ufl. Louis. http://www. AFRICAN STUDIES QUARTERLY. Herbert.West Coast Philosopher and Value Handbook. Z MAGAZINE. p. Gilderhus. 2. Political Studies Department. 2002. Arthur.zmag. Vol. Auchincloss. 1913-1921. accessed May 1. Princeton University Press.html. University of California Press. Z MAGAZINE NETWORK DAILY COMMENTARY. Ambrosius. 1971. Howard. 1920-1939. AMERICA'S RESPONSE TO WAR AND REVOLUTION.africa.wcdebate. 2001. Mark. THE NEW FREEDOM. Daniels. professor of International Relations at the International Studies Unit. Josephus. Kent State University Press. WOODROW WILSON AND THE AMERICAN DIPLOMATIC TRADITION: THE TREATY FIGHT IN PERSPECTIVE. 10. 2000. Oxford University Press. Greenwood Publishing Group. Visit West Coast Publishing at: www. 1997 Levin. 2000. WOODROW WILSON AND WORLD POLITICS. Addison-Wesley Pub Co. WOODROW WILSON: A PENGUIN LIFE. Norman Gordon. accessed April 22.pbs.edu/asq/v2/v2i2a3. South Africa. 2002. 1998.htm. No. 1965 Link. available online at http://www. University of Arizona Press. CAMPAIGNS FOR PROGRESSIVISM AND PEACE. John Morton. 2. November 1994. TO END ALL WARS: WOODROW WILSON AND THE QUEST FOR A NEW WORLD ORDER. http://web. 1991 Zinn. Professor of Linguistics at the Massachussets Institute of Technology. WOODROW WILSON: A LIFE FOR WORLD PEACE. 2002. accessed April 22. May 7. 1986 Knock. Volume 9 Page 59 BIBLIOGRAPHY Adar. Warren and Lynne Dunn. PBS documentary. THE LIFE OF WOODROW WILSON. 1998 Chomsky. WOODROW WILSON AND THE POLITICS OF MORALITY. 1956 Rowen. Noam.org/Sustainers/content/2000-05/07zinn. Thomas. 1980 Link. Rhodes University. Lloyd. 1990 AMERICAN EXPERIENCE: WOODROW WILSON.htm. Princeton University Press. KEEPING THE COVENANT: AMERICAN INTERNATIONALISTS AND THE LEAGUE OF NATIONS. Arthur. 1995 Kuehl. PAN AMERICAN VISIONS: WOODROW WILSON AND THE WESTERN HEMISPHERE. Korwa G. Cambridge University Press. Viking Press.org/wgbh/amex/wilson/sfeature/sf_legacy.com . Princeton University Press. Blum. Professor Emeritus of History at Boston University.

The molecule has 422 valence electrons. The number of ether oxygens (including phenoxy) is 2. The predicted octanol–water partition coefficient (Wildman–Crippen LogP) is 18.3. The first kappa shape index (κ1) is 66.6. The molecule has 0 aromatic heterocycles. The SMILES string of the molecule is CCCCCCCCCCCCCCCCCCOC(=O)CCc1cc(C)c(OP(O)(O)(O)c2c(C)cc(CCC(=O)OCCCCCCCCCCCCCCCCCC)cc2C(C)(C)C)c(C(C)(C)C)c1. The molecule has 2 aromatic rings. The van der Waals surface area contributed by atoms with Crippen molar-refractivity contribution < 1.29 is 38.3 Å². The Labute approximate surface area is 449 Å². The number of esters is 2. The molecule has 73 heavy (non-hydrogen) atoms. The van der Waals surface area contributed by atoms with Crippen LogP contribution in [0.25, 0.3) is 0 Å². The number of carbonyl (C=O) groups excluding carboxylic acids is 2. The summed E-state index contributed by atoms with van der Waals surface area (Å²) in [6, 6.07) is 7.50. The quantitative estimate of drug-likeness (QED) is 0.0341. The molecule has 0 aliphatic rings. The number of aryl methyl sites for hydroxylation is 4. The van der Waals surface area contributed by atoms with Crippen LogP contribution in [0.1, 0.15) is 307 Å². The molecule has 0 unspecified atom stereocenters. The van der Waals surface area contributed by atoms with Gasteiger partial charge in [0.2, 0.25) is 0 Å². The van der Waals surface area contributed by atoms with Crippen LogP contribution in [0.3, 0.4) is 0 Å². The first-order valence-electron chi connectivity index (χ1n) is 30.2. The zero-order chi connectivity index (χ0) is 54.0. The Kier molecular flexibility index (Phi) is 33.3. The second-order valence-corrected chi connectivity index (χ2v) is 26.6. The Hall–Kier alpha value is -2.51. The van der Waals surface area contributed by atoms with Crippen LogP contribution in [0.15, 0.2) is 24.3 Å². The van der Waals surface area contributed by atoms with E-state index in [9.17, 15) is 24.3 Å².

AMERICAN EXPERIENCE: WOODROW WILSON. accessed May 1.West Coast Philosopher and Value Handbook. 2002. AMERICAN EXPERIENCE: WOODROW WILSON. such concerns were evident even prior to much of Africa's independence.com .ufl.org/wgbh/amex/wilson/sfeature/sf_legacy. WILSON¶S CONCEPTS OF POWER AND SOCIAL JUSTICE ARE STILL USEFUL John M. Vol. and women¶s suffrage.pbs. 2002. np. p. South Africa. 2. np.pbs.html. 2002.. 2001. PBS documentary. some of which had to wait a long time to come back. The direct election of United States senators. AMERICAN EXPERIENCE: WOODROW WILSON. Volume 9 Page 60 WILSON PROMOTED PROGRESSIVE SOCIAL AGENDAS 1. PBS documentary.html. PBS documentary.org/wgbh/amex/wilson/sfeature/sf_legacy. I see Wilson's life as tragic in the sense that he obviously lost on the League. accessed May 1. professor of International Relations at the International Studies Unit. p. WILSON SUPPORTED MANY PROGRESSIVE AGENDAS Ira Katznelson. prohibition. available online at http://www. 2.. Vice-President Nixon in his report to Eisenhower explained that "the course of Africa's development. Wilson matters as the first modern president. np. 2001. p. Indeed.could well prove to be the decisive factor between the forces of freedom and international communism". Wilson matters as the person who led the United States into global geopolitics. 2001. After his visit to Africa. Historian. Rhodes University. 3. IT WASN¶T WILSONIANISM. 2002. with Cold War prism taking a centre stage. Adar. accessed April 22. Wilson matters as someone who followed a progressive political agenda and who established a model for subsequent possibilities. np. 1998. The period of his presidency was a period therefore of extraordinary new assertion of governmental capacity in the United States. BUT THE COLD WAR. available online at http://www. available online at http://www. 4. 2.edu/asq/v2/v2i2a3. Political Studies Department.pbs. http://web. the US welcomed decolonization and independence in Africa in the 1960s.htm. Visit West Coast Publishing at: www. as well as presidential ambition. Wilson's also important as the president who presided over a number of major constitutional changes. He's not tragic however in the larger scope of American history because what he did was to help us understand the complexity of power both domestically and internationally in ways that we are still working with. emerging American national interests became defined in terms of combatting communism in Africa and other parts of the world. WILSON¶S LEGACY INCLUDES MANY PROGRESSIVE AGENDAS Ira Katznelson. THAT PROMOTED COLONIALISM Korwa G.html. The Wilsonian concepts of how political power should be used on behalf of social justice are still defining assumptions for twentieth century American political life. accessed May 1.wcdebate.org/wgbh/amex/wilson/sfeature/sf_legacy.africa. In the spirit of Wilsonianism. AFRICAN STUDIES QUARTERLY. Historian. Historian. p. Mulder. However. No.